Set in Eastern Europe at the start of the twentieth centaury, Market Day tells the story of Mendleman, a weaver of rugs, who makes the long journey into town to sell his wares. Rug weaving is his vocation, his form of expression, and Mendleman works hard to continue expressing himself through his art. But his life is different now to when he first went independent ten years earlier. He’s married and his wife is about to give birth to their first child.
The frequency of James Sturm’s comics isn’t often enough as far as I’m concerned, but when they arrive they’re as fully formed and as pure as Arnold Schwarzenegger’s fall from the future in the first Terminator film. Every line, every panel and every page seem perfectly considered. Everyone and everything looks beautiful, even the supposedly deformed. Sturm creates comics that always look as if they’ve been made with complete assurance by a master of the craft.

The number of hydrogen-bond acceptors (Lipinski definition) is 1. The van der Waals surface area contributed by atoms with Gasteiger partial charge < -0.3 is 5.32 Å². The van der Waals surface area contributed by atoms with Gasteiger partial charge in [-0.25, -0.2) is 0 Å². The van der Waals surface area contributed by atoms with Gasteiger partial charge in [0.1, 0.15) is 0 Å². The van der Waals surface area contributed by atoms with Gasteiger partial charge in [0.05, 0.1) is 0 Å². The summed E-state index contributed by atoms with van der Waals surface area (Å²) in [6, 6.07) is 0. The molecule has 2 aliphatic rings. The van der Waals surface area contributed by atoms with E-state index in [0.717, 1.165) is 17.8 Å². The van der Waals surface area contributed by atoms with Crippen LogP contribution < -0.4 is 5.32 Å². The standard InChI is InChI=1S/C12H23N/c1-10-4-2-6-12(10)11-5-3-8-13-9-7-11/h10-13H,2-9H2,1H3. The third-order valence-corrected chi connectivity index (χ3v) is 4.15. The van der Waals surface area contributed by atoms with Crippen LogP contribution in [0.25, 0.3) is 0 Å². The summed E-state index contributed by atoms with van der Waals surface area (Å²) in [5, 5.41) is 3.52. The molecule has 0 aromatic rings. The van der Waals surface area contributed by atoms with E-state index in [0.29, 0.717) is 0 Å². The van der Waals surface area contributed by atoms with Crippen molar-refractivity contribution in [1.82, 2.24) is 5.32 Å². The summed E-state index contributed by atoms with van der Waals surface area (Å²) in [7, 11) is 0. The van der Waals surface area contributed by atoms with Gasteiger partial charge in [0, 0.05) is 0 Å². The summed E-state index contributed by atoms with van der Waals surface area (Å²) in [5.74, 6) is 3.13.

Market Day is perhaps about Sturm’s own relationship with his art, or at least about my relationship with mine. When Mendleman arrives in town to sell his rugs, the shop he can normally rely upon to buy his wares is now run by somebody else who doesn’t appreciate the quality of his craft. After traipsing all over he eventually settles on an impersonal out-of-town emporium that sells everything. (Tesco’s?) As he walks home, he realises he has no choice but to sell his loom now, and is visited by dark desires of his wife and baby dieing during child-birth freeing him to continue his life’s work.
Everybody who is devoted to a creative art should be able to identify with Market Day, particularly as we’re in the midst of a period of austerity. Mendleman experiences the contentment of creation, the drudgery of the market, the joy of appreciation, the frustration of rejection and the bleakness of conformity.
Budgetary stats: This was another purchase made using birthday money. £11.69 from Amazon, retail £12.99. Either way, a beautiful book worth everyone penny.